CARTEL INVESTIGATIONS

  • Back to the Future? The most striking reform is re-writing the cartel offence in the Enterprise Act 2002 by deleting the 'dishonesty' element. To undermine the most damaging secret arrangements between conspirators, the offence will no longer include those cartels which the parties have agreed to publish in a suitable format (e.g. in the London Gazette) before they are implemented, so that customers and others are aware of them. The official explanation is that 'dishonesty' offences are particularly difficult to prosecute in a white collar criminal environment and the reform will increase the number of prosecutions. However, publishing restrictive arrangements may take the law back to the era of the Restrictive Trade Practices Act 1976, before the modernisation of UK law with the Competition Act 1998. In addition, the European Commission ended the notification of restrictive agreements in 2004, encouraging parties to self-assess with their legal advisors. The question is therefore whether this will unduly overburden the CMA's resources.
  • Accelerating Administrative Inquiries: the CMA will take over the OFT's role in carrying out the administrative enforcement of antitrust investigations. Its rules will see the process accelerated and decision-making made more robust, e.g. by separating investigations from decisions. In the meantime the OFT will begin consulting on improving its own procedures, after a mixed record of investigations in 2010 / 11.

MARKET INVESTIGATIONS

  • Wide-ranging: In a similar way to the European Commission's sector inquiries, the CMA will have the power to range across industries and markets to identify competition issues and make recommendations. The Secretary of State (currently Dr Vince Cable) will be able to request the CMA investigate certain 'public interest' concerns as well as competition issues.
  • Quicker: To date the OFT has carried out market studies and the CC market investigations (of up to two years). Phase I market studies will now have a statutory timetable and Phase II market investigations will be shortened to 18 months. There will be new time limits to impose Phase II remedies in market investigations. These are designed to reduce the burden on parties in terms of expense and management time. This follows a number of particularly onerous, long-running cases and should lead to swifter outcomes.

CONCURRENCY

  • Clarity: The sectoral regulators (see above) will remain in a system of concurrent enforcement. The new legislation will strengthen the place of competition law over other sectoral legislation and boost the co-operation between the CMA and its counterparts. This is aimed at making more transparent the 'alphabet soup' mentioned above.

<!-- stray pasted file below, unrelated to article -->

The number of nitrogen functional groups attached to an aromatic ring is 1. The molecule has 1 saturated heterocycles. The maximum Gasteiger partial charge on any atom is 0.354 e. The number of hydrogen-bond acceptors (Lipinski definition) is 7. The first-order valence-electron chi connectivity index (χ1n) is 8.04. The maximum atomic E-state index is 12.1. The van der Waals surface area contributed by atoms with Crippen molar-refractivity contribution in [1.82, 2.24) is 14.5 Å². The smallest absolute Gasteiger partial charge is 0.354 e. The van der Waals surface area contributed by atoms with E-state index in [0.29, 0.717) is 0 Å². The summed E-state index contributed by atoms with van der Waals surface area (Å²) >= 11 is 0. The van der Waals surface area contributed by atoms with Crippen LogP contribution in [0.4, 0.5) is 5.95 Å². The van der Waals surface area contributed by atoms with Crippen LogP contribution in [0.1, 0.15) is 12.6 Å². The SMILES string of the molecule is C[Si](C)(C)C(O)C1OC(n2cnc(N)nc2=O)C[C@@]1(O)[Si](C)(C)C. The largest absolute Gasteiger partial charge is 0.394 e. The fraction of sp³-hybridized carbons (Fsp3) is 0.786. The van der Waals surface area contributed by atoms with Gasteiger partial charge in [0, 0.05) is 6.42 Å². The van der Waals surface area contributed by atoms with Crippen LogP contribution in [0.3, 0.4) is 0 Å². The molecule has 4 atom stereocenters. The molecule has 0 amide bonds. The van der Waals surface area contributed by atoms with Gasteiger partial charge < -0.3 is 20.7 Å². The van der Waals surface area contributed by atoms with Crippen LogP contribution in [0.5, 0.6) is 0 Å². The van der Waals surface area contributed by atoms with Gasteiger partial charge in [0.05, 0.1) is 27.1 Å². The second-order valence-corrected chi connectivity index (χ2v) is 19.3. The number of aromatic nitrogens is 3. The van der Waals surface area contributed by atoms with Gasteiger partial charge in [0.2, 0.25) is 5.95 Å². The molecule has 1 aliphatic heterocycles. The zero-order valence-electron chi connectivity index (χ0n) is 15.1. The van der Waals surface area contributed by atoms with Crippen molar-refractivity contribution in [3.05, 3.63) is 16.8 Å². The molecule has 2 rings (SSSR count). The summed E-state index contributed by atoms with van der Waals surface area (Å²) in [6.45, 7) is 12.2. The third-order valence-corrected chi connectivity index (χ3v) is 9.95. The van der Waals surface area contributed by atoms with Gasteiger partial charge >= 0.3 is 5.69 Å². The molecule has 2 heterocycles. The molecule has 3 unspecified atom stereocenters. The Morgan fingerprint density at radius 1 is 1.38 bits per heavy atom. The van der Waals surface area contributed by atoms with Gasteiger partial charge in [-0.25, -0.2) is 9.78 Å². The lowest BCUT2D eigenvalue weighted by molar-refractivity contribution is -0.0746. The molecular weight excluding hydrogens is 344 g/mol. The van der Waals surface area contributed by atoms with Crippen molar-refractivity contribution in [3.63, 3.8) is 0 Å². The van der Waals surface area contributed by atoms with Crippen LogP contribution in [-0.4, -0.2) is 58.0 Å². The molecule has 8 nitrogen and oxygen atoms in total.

APPEALS

  • CAT: Aggrieved parties may still make 'merits based' appeals to the CAT against the CMA's decisions. The CAT will have to take into account statutory guidance on penalties. The general policy aim is that financial penalties should reflect the 'seriousness of the infringement' and the 'need' for deterrence.

Leadership

The leadership of the CMA is still to be determined. However, in February 2012 OFT chief executive John Fingleton announced his resignation after seven years at the OFT. Mr Fingleton said in a statement that "as the government moves closer to a decision on the future structure of the regime, this is a good time for someone new to take the helm at the OFT and steer the competition and consumer regime into the future." He will depart later in 2012.

CMA Status

The British Government has said that the CMA will be an independent Non Ministerial Department ('NMD'), free from ministerial influence. To ensure transparent decision making and sound accountability, the CMA's Chief Executive and Board will be accountable directly to Parliament. The CMA will be required to consult on its planned work and set out at the end of the year how it has performed. The British Government is still to clarify the scope of the CMA with regards to its consumer functions.

Footnotes

1 Please see the full set of materials at http://www.bis.gov.uk/Consultations/competition-regime-for-growth?cat=closedwithresponse . The CC's statement is at http://www.competition-commission.org.uk/media-centre/latest-news/2012/Mar/cc-responds-to-competition-regime-plans. The OFT's statement is at http://oft.gov.uk/news-and-updates/pressstatements/2012/17-12.

2 The OFT/CC Reforms - Throwing The Baby Out With The Bathwater?